“As to when I consult with them, it is a matter that you may not be aware of, and I will leave it that. But, suffice it to say [about] your opinion, that it wasn't bad mind. I accept your right to have an opinion, so do I, but I believe that my opinion is more fact-based than yours,” Brown responded.

“Unfortunately, the statement that I made was not an opinion. It was a statement of fact and the records of the ECJ are there to be consulted,” the Senate president said.

Another Opposition Senator Damion Crawford accused the Government of putting the benefit of winning the September 3 General Election above the health and welfare of the nation.

He said that there is a difference between the game of politics and the business of government, which the Government should observe.

He said also that there are times when, because the business of government is so intertwined with the game of politics, people don't separate and understand that there can be times when the game of politics is negative in its outcome to the business of government, and there are other times when the business of government can be beneficial to the game of politics.

“So, for example, if the Government performs, they will use that performance in their promotion for victory and seek political advantage from performing well. [They claim that] one good term of government performance deserves another term in a political campaign, and so the people were asked to vote for you, again,” Crawford noted.

“It is a Government led by a political party and sometimes the actions of the political party become a priority over the Government, and leads to a negative outcome, though it may lead to a political advantage,” he claimed.

Government Senator Sapphire Longmore urged Senator Crawford to withdraw the statement, which she said was a point of speculation.

“There is absolutely no evidence of a link between the global pandemic and the spike that is increasing globally, and the occurrence of an election here in Jamaica that has been recognised as a free and safe election. And so I ask you kindly to remove that statement. It is very irresponsible,” Senator Longmore said.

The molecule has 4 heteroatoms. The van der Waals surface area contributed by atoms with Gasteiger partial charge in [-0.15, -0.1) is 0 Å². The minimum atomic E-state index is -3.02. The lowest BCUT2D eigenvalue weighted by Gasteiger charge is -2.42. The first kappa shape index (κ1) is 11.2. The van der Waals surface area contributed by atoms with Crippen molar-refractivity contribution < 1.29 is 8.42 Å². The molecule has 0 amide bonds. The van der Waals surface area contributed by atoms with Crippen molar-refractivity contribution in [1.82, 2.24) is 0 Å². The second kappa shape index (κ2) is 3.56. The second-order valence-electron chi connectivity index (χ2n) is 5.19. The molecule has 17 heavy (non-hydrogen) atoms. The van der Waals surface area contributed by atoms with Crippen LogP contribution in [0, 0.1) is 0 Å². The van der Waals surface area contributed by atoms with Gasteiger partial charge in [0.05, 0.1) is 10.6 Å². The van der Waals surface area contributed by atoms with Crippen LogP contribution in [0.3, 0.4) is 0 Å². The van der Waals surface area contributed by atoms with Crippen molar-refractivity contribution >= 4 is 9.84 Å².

However, Senator Crawford insisted that he had been consistent in rejecting the idea of holding the election in September.

“I was in the wilderness as one of the very few politicians who constantly said no election should be called. I said no election should be called because the activities of an election were likely to contribute to everything opposite to that which had been proposed by the minister of health,” he said.

Senator Sinclair said that the Bill should not be controversial, because the comments made by the Opposition in the debate in the House of Representatives were fully in support of the delay.

“Whether you look at it from one side or from the persons who are rising with the other side on the issue of the delay in local government elections, they can find unity on their side. So, whether it is one or the rising, there is unity [on this issue],” Sinclair said.

He noted that the Opposition had delayed local government election on several occasions when they were the Government, especially between 1990 and 1998.

“In fact, if you were elected as a councillor in 1990, you would have become pensionable [councillor] on the basis of that one election,” Senator Charles said.

“I just want to say to Senator Brown, fear not, because the minister of local government and rural development has made his pronouncement [in the House of Representatives] in respect to not calling a snap election. So you will be made aware,” he added.

Sinclair said that the reasons given by the Government for the postponement were valid, “because elections are not cheap”.

“The impact of the rains we have had, the flooding, property damage, as well as loss of lives, running into billions of dollars…and now we are hearing from the NWA [National Works Agency] of infrastructure damage running into trillions of dollars. I don't think anyone, not even the most callous among us, could fault this Administration for giving primary focus to the restoration of lives and the livelihood of people,” he said.

The Bill was approved by the Senate and sent off to King's House where it will be given the governor general's assent then published in the Government's Gazette.